12th Edition: Impact, Agency & Invisible Lines
Thanks for being here
Hey everyone, hope you’re having a wonder-full week :)
I got COVID for Christmas. 😷
My symptoms showed up like a hangover the morning after I got back from New York.
Thankfully I didn’t go to my family gathering despite two negative antigen tests—because I tested positive on my third try (same with several friends of mine, FYI).
Anyway, I’m grateful I made it home. Getting stuck in NYC would’ve been the antithesis of the Times Square New Year’s Eve Celebration.
Can you imagine?
Obviously it was a bummer to miss Christmas but I have a big, tight-knit family. So the next family gathering is just around the (healthy) corner.
Plus I got to FaceTime them for Secret Santa and watch my niece and godchild open her gifts. She’s only 16 months but she already loves books—a love I’m keen to nurture as my aunt and godmother did for me.
I picked up the book below for her at the New York Public Library. I figure she’ll grow into it.
Speaking of New York, I mentioned last week that my Christmas themed visit took a turn for the profound. Not a surprise considering I was reunited with two of my most worldly friends.
The three of us met as expats in London, in 2014. Now one of them lives in New York pursuing a PhD in Cultural Anthropology at Columbia. Between her and her Harlem-native boyfriend, our tour around the city was incredibly eye-opening.
Her boyfriend told us about the “invisible line” White people wouldn’t cross back when Harlem was exclusively a Black neighbourhood. And how even now that it’s become a trendy area, there’s still very limited Black home ownership due to redlining—a discriminatory practice in which banks deny services to people from low-income areas, traditionally Black neighbourhoods like Harlem.
They also showed us the Astor Row houses with their uncharacteristic-of-NYC verandas (pictured below). Apparently they were inspired by homes in Atlanta when Jim Crow laws in the Southern US prompted many Black people to move North.
In the ~24K daily steps we did during our visit, we explored numerous other neighbourhoods—all the way to Brooklyn. We had fantastic meals at Au Za'atar, a Lebanese - Middle Eastern place in the East Village, a Vegan Mexican place called Jajaja in SoHo, and an iconic Chinese place called The Noodle in Harlem.
I also had the best chai of my life at Qahwah House, a Yemeni coffee place in Williamsburg—a Brooklyn borough resembling The Plateau area in Montreal.
I’d never thought much about New York’s history—not to mention how systemic racism played a role in it. This trip was an eye opener and made me aware of the responsibility I have to educate myself further.
💌 If you have any historical anecdotes to share, hit reply - I’d love to hear them.
Meanwhile, here are three gems I want to share with you:
An Experience To Inspire: Slave Play
The benefit of your friends taking you to a show of their choice is you experience something you might’ve otherwise missed. In my case, it was Slave Play—a show that “follows three interracial couples undergoing Antebellum Sexual Performance Therapy because the Black partners no longer feel sexual attraction to their White partners.”
I don’t know much about New York’s theatre scene but I’d say the reviews got it right when they deemed Slave Play “the most controversial on Broadway.” Within minutes of the opening scene, a friend leaned over and said, “I’m so glad I didn’t bring my mom to this.”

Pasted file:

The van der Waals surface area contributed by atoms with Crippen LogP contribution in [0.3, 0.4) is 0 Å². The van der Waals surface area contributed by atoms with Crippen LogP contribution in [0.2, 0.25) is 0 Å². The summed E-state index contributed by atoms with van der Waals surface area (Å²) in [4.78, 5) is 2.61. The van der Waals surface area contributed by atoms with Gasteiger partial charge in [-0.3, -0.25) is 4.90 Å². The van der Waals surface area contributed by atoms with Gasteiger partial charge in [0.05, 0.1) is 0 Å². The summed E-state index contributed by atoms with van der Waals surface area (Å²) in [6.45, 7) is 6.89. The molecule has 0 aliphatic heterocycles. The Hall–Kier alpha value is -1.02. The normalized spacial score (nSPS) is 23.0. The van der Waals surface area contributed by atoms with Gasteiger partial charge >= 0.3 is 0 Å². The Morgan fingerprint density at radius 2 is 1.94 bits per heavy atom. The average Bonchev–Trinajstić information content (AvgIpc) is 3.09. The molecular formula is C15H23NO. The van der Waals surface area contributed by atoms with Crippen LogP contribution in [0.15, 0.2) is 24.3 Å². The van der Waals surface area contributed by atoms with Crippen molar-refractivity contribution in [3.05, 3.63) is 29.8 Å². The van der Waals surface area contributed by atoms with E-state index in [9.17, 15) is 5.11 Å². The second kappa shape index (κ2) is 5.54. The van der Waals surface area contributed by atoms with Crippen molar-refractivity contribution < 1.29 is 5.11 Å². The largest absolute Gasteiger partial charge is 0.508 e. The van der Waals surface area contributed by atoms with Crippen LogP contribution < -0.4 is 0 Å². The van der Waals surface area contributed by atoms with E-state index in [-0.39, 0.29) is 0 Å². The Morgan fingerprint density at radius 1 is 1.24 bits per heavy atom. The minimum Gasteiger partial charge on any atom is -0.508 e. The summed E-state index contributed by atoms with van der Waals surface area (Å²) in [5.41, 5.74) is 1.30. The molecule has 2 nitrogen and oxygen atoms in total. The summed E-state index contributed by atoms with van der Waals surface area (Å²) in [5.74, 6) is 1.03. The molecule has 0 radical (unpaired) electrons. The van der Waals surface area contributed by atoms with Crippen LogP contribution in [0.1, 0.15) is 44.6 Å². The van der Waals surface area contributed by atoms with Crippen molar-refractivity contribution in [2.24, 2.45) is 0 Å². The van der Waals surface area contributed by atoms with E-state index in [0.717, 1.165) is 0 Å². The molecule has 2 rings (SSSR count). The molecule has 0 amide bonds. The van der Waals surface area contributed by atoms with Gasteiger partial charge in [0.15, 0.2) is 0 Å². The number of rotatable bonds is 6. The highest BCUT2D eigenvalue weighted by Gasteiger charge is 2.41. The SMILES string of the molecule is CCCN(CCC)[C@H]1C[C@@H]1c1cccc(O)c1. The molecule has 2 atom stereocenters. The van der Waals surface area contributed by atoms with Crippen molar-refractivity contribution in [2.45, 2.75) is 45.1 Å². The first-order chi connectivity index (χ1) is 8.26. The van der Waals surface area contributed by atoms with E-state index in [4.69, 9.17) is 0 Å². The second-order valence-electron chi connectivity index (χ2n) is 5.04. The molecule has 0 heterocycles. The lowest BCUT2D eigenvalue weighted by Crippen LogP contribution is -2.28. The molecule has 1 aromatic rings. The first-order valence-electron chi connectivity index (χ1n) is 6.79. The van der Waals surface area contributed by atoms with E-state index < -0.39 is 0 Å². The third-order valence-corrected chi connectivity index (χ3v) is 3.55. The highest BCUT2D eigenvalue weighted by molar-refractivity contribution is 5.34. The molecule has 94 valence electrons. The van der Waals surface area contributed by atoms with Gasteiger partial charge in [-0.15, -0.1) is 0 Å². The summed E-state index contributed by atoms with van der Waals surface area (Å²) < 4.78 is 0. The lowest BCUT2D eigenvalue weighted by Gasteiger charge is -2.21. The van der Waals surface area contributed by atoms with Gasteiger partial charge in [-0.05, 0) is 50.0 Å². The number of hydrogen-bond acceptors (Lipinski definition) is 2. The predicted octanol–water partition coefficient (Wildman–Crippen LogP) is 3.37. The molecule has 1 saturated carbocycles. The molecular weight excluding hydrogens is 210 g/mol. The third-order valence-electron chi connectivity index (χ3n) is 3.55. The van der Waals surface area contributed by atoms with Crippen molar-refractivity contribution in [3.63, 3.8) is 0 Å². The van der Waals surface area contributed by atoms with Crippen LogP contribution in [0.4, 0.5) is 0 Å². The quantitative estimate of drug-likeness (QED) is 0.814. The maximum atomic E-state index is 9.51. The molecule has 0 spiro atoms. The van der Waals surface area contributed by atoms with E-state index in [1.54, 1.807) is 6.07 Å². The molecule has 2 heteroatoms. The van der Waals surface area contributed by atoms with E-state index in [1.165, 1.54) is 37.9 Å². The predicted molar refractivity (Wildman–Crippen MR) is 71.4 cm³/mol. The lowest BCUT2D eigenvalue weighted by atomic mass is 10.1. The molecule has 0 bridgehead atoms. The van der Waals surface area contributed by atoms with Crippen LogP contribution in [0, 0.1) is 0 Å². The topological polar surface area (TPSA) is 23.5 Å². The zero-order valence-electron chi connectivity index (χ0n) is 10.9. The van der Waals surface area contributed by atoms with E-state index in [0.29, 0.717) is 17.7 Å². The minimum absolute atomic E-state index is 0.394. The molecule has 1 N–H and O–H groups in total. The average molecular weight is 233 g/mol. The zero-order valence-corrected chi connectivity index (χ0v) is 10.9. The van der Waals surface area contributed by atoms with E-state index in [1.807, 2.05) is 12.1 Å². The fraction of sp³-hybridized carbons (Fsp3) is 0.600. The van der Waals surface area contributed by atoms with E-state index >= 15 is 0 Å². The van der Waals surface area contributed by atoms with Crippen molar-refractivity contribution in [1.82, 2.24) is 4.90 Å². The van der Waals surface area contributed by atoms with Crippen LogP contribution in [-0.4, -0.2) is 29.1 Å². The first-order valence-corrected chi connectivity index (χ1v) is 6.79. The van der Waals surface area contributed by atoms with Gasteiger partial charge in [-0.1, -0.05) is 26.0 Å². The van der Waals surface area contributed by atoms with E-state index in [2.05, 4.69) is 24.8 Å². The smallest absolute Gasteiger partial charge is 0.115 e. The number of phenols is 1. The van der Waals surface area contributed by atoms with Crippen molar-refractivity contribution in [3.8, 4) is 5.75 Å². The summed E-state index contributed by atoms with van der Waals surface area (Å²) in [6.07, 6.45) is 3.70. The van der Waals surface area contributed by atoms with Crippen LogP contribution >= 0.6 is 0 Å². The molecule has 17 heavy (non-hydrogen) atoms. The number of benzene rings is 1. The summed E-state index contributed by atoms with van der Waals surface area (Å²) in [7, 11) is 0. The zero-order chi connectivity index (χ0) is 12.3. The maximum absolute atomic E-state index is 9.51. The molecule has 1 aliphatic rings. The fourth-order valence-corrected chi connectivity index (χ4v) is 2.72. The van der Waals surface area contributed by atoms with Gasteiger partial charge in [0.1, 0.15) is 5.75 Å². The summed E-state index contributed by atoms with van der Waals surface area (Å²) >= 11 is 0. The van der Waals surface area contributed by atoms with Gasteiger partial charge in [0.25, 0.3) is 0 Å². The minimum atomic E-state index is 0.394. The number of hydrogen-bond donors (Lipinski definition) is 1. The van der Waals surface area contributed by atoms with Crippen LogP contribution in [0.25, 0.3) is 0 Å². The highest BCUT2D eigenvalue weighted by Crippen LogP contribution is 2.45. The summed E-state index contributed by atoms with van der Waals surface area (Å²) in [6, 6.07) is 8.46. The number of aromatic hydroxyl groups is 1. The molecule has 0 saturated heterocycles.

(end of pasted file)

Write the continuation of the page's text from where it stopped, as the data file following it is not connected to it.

After the play, we had an interesting discussion about our interpretations. Especially since we were able to offer different perspectives given I’m White, one of my friends is Black and the other is Filipina—and collectively we’ve lived in 12 countries.
The takeaways here are 1) encourage your friends to expose you to new experiences and 2) appreciate their unique perspectives in deconstructing those experiences.
This applies as much to career and course design as it does life in general.
🎲 Next time you’re looking for creative inspiration, ask a friend to pick an activity for you to do together and see what happens.
A Resource To Consider: Impact-Agency Exercise
Impact-Agency is a great exercise I’ve used with students at the start of a course.
Create two intersecting lines on a sheet of paper. Label one Agency and the other Impact.
Have students plot the intersection between the amount of impact they feel capable of and the amount of agency they currently have to realize it.
Have everyone explain their positioning to the group, along with one thing they want to learn in the course to increase their agency or impact.
By having students identify where they’re at, you give them a benchmark to work from. This helps them focus their learning goals.
You can run this exercise again at the end of the course to measure progress.
🪞Try this exercise to promote self-awareness and reflection in your students.
A Question To Ponder: Invisible Lines
The concept of invisible lines is both puzzling and fascinating. It begs the question, what deep rooted fears or values do they draw on to prevent us from crossing them?
Some are perceived as physical lines (like the Harlem example shared earlier) and others are strictly psychological (like self-imposing a glass ceiling on our career).
The point is invisible lines are everywhere and they vary in severity. Some we create, others we buy into.
💭 My question to you is, what invisible lines are holding you back from reaching your potential in your career or with your course business?
Consider how you can start thinking differently to rid yourselves of them.
Thanks for reading my *twelfth* newsletter
My goal is to prompt reflection within this vibrant community of ours, so I’d love your feedback on how I can make future editions beneficial.
Got an idea or burning question I could address? Hit reply and we’re off to the races!
Happy New Year - may 2022 bring all things wonder-full! ✨